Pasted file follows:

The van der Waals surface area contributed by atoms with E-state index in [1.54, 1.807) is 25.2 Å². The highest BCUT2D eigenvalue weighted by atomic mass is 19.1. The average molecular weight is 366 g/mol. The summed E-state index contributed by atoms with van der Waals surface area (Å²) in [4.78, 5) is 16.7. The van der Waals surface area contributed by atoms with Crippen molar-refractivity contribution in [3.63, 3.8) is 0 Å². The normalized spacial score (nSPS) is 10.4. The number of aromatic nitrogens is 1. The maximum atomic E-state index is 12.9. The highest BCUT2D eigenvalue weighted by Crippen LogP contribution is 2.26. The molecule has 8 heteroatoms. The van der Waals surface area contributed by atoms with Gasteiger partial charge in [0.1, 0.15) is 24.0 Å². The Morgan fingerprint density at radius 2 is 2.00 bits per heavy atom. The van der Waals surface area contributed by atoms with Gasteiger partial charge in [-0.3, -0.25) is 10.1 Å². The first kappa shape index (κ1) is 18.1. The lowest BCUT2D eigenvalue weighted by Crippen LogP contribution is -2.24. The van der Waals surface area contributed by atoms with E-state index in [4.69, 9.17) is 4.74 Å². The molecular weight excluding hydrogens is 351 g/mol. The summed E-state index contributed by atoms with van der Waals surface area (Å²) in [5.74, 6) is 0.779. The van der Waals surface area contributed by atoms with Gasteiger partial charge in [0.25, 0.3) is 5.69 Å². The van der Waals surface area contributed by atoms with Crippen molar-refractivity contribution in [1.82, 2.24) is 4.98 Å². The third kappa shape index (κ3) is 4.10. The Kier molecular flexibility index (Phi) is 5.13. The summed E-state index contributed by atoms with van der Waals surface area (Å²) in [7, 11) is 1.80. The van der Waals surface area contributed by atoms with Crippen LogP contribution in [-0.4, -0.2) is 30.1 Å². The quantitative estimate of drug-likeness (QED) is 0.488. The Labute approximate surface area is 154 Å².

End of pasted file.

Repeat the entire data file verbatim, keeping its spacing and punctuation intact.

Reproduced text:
The van der Waals surface area contributed by atoms with E-state index in [1.54, 1.807) is 25.2 Å². The highest BCUT2D eigenvalue weighted by atomic mass is 19.1. The average molecular weight is 366 g/mol. The summed E-state index contributed by atoms with van der Waals surface area (Å²) in [4.78, 5) is 16.7. The van der Waals surface area contributed by atoms with Crippen molar-refractivity contribution in [3.63, 3.8) is 0 Å². The normalized spacial score (nSPS) is 10.4. The number of aromatic nitrogens is 1. The maximum atomic E-state index is 12.9. The highest BCUT2D eigenvalue weighted by Crippen LogP contribution is 2.26. The molecule has 8 heteroatoms. The van der Waals surface area contributed by atoms with Gasteiger partial charge in [0.1, 0.15) is 24.0 Å². The Morgan fingerprint density at radius 2 is 2.00 bits per heavy atom. The van der Waals surface area contributed by atoms with Gasteiger partial charge in [-0.3, -0.25) is 10.1 Å². The first kappa shape index (κ1) is 18.1. The lowest BCUT2D eigenvalue weighted by Crippen LogP contribution is -2.24. The van der Waals surface area contributed by atoms with E-state index in [4.69, 9.17) is 4.74 Å². The molecular weight excluding hydrogens is 351 g/mol. The summed E-state index contributed by atoms with van der Waals surface area (Å²) in [5.74, 6) is 0.779. The van der Waals surface area contributed by atoms with Gasteiger partial charge in [0.25, 0.3) is 5.69 Å². The van der Waals surface area contributed by atoms with Crippen molar-refractivity contribution in [1.82, 2.24) is 4.98 Å². The third kappa shape index (κ3) is 4.10. The Kier molecular flexibility index (Phi) is 5.13. The summed E-state index contributed by atoms with van der Waals surface area (Å²) in [7, 11) is 1.80. The van der Waals surface area contributed by atoms with Crippen LogP contribution in [-0.4, -0.2) is 30.1 Å². The quantitative estimate of drug-likeness (QED) is 0.488. The Labute approximate surface area is 154 Å².